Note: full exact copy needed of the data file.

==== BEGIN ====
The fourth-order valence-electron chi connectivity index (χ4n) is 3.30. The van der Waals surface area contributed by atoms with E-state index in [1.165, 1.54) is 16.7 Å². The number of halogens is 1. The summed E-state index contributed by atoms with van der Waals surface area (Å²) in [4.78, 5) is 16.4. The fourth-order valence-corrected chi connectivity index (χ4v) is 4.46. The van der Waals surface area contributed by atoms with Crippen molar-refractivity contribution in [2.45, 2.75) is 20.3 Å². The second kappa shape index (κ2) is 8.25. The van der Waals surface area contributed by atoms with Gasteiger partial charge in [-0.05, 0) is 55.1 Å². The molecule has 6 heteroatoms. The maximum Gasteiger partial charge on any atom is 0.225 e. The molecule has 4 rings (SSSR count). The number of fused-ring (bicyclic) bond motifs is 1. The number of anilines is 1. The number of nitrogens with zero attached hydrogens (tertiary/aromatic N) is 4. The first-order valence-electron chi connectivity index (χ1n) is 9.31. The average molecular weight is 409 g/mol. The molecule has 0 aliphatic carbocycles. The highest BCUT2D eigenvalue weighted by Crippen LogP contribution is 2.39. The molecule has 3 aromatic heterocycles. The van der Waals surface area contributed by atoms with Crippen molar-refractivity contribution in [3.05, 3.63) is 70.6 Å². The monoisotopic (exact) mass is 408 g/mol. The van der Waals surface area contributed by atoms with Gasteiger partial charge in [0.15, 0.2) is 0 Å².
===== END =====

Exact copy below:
The fourth-order valence-electron chi connectivity index (χ4n) is 3.30. The van der Waals surface area contributed by atoms with E-state index in [1.165, 1.54) is 16.7 Å². The number of halogens is 1. The summed E-state index contributed by atoms with van der Waals surface area (Å²) in [4.78, 5) is 16.4. The fourth-order valence-corrected chi connectivity index (χ4v) is 4.46. The van der Waals surface area contributed by atoms with Crippen molar-refractivity contribution in [2.45, 2.75) is 20.3 Å². The second kappa shape index (κ2) is 8.25. The van der Waals surface area contributed by atoms with Gasteiger partial charge in [-0.05, 0) is 55.1 Å². The molecule has 6 heteroatoms. The maximum Gasteiger partial charge on any atom is 0.225 e. The molecule has 4 rings (SSSR count). The number of fused-ring (bicyclic) bond motifs is 1. The number of anilines is 1. The number of nitrogens with zero attached hydrogens (tertiary/aromatic N) is 4. The first-order valence-electron chi connectivity index (χ1n) is 9.31. The average molecular weight is 409 g/mol. The molecule has 0 aliphatic carbocycles. The highest BCUT2D eigenvalue weighted by Crippen LogP contribution is 2.39. The molecule has 3 aromatic heterocycles. The van der Waals surface area contributed by atoms with Crippen molar-refractivity contribution in [3.05, 3.63) is 70.6 Å². The monoisotopic (exact) mass is 408 g/mol. The van der Waals surface area contributed by atoms with Gasteiger partial charge in [0.15, 0.2) is 0 Å².